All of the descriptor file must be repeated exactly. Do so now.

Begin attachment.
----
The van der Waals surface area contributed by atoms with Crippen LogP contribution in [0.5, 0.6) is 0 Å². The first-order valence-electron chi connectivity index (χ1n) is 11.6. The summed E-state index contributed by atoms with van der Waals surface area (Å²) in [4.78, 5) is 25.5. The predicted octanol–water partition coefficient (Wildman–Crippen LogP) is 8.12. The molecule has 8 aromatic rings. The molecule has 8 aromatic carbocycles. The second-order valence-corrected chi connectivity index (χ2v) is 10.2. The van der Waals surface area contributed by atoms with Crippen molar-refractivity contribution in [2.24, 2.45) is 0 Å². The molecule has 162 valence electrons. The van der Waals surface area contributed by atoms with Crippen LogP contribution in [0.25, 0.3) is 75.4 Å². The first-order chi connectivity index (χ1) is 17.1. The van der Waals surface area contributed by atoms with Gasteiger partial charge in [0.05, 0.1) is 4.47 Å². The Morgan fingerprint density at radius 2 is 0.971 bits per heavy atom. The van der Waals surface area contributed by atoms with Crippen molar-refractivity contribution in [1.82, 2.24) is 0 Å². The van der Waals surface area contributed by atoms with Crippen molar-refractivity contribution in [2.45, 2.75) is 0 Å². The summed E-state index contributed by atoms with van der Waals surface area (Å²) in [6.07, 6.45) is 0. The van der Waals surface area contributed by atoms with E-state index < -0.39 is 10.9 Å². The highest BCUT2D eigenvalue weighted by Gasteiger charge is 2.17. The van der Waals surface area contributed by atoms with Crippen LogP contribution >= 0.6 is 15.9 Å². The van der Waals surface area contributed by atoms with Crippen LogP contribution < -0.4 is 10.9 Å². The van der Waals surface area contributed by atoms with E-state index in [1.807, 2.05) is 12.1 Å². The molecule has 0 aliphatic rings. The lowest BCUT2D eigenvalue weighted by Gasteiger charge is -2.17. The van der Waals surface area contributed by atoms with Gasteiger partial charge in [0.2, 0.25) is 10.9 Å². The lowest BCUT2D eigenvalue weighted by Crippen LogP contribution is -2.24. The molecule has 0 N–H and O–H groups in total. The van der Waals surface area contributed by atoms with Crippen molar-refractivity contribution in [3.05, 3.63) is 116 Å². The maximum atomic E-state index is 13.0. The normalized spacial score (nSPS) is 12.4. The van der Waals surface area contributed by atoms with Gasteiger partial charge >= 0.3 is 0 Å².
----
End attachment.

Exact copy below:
The van der Waals surface area contributed by atoms with Crippen LogP contribution in [0.5, 0.6) is 0 Å². The first-order valence-electron chi connectivity index (χ1n) is 11.6. The summed E-state index contributed by atoms with van der Waals surface area (Å²) in [4.78, 5) is 25.5. The predicted octanol–water partition coefficient (Wildman–Crippen LogP) is 8.12. The molecule has 8 aromatic rings. The molecule has 8 aromatic carbocycles. The second-order valence-corrected chi connectivity index (χ2v) is 10.2. The van der Waals surface area contributed by atoms with Crippen molar-refractivity contribution in [2.24, 2.45) is 0 Å². The molecule has 162 valence electrons. The van der Waals surface area contributed by atoms with Crippen LogP contribution in [0.25, 0.3) is 75.4 Å². The first-order chi connectivity index (χ1) is 17.1. The van der Waals surface area contributed by atoms with Gasteiger partial charge in [0.05, 0.1) is 4.47 Å². The Morgan fingerprint density at radius 2 is 0.971 bits per heavy atom. The van der Waals surface area contributed by atoms with Crippen molar-refractivity contribution in [1.82, 2.24) is 0 Å². The van der Waals surface area contributed by atoms with Crippen molar-refractivity contribution in [2.45, 2.75) is 0 Å². The summed E-state index contributed by atoms with van der Waals surface area (Å²) in [6.07, 6.45) is 0. The van der Waals surface area contributed by atoms with E-state index < -0.39 is 10.9 Å². The highest BCUT2D eigenvalue weighted by Gasteiger charge is 2.17. The van der Waals surface area contributed by atoms with Crippen LogP contribution >= 0.6 is 15.9 Å². The van der Waals surface area contributed by atoms with Crippen LogP contribution < -0.4 is 10.9 Å². The van der Waals surface area contributed by atoms with E-state index in [1.807, 2.05) is 12.1 Å². The molecule has 0 aliphatic rings. The lowest BCUT2D eigenvalue weighted by Gasteiger charge is -2.17. The van der Waals surface area contributed by atoms with Gasteiger partial charge in [0.2, 0.25) is 10.9 Å². The lowest BCUT2D eigenvalue weighted by Crippen LogP contribution is -2.24. The molecule has 0 N–H and O–H groups in total. The van der Waals surface area contributed by atoms with Crippen molar-refractivity contribution in [3.05, 3.63) is 116 Å². The maximum atomic E-state index is 13.0. The normalized spacial score (nSPS) is 12.4. The van der Waals surface area contributed by atoms with Gasteiger partial charge >= 0.3 is 0 Å².